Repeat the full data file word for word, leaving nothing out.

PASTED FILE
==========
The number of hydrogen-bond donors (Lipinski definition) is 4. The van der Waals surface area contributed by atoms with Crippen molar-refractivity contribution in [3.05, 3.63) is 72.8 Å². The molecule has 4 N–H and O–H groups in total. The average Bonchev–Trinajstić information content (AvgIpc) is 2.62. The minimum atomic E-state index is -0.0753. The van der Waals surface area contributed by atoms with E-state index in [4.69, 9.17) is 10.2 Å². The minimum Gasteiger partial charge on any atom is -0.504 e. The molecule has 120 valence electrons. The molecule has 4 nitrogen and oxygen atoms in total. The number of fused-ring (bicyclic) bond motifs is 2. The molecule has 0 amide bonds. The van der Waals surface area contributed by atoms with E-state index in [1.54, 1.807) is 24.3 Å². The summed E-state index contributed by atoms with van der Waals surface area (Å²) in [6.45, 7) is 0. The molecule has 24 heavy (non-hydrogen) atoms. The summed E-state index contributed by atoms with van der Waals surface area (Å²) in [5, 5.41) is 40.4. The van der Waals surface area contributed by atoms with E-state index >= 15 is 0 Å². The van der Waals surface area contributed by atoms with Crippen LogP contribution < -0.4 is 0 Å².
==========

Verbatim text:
The number of hydrogen-bond donors (Lipinski definition) is 4. The van der Waals surface area contributed by atoms with Crippen molar-refractivity contribution in [3.05, 3.63) is 72.8 Å². The molecule has 4 N–H and O–H groups in total. The average Bonchev–Trinajstić information content (AvgIpc) is 2.62. The minimum atomic E-state index is -0.0753. The van der Waals surface area contributed by atoms with E-state index in [4.69, 9.17) is 10.2 Å². The minimum Gasteiger partial charge on any atom is -0.504 e. The molecule has 120 valence electrons. The molecule has 4 nitrogen and oxygen atoms in total. The number of fused-ring (bicyclic) bond motifs is 2. The molecule has 0 amide bonds. The van der Waals surface area contributed by atoms with E-state index in [1.54, 1.807) is 24.3 Å². The summed E-state index contributed by atoms with van der Waals surface area (Å²) in [6.45, 7) is 0. The molecule has 24 heavy (non-hydrogen) atoms. The summed E-state index contributed by atoms with van der Waals surface area (Å²) in [5, 5.41) is 40.4. The van der Waals surface area contributed by atoms with E-state index >= 15 is 0 Å². The van der Waals surface area contributed by atoms with Crippen LogP contribution < -0.4 is 0 Å².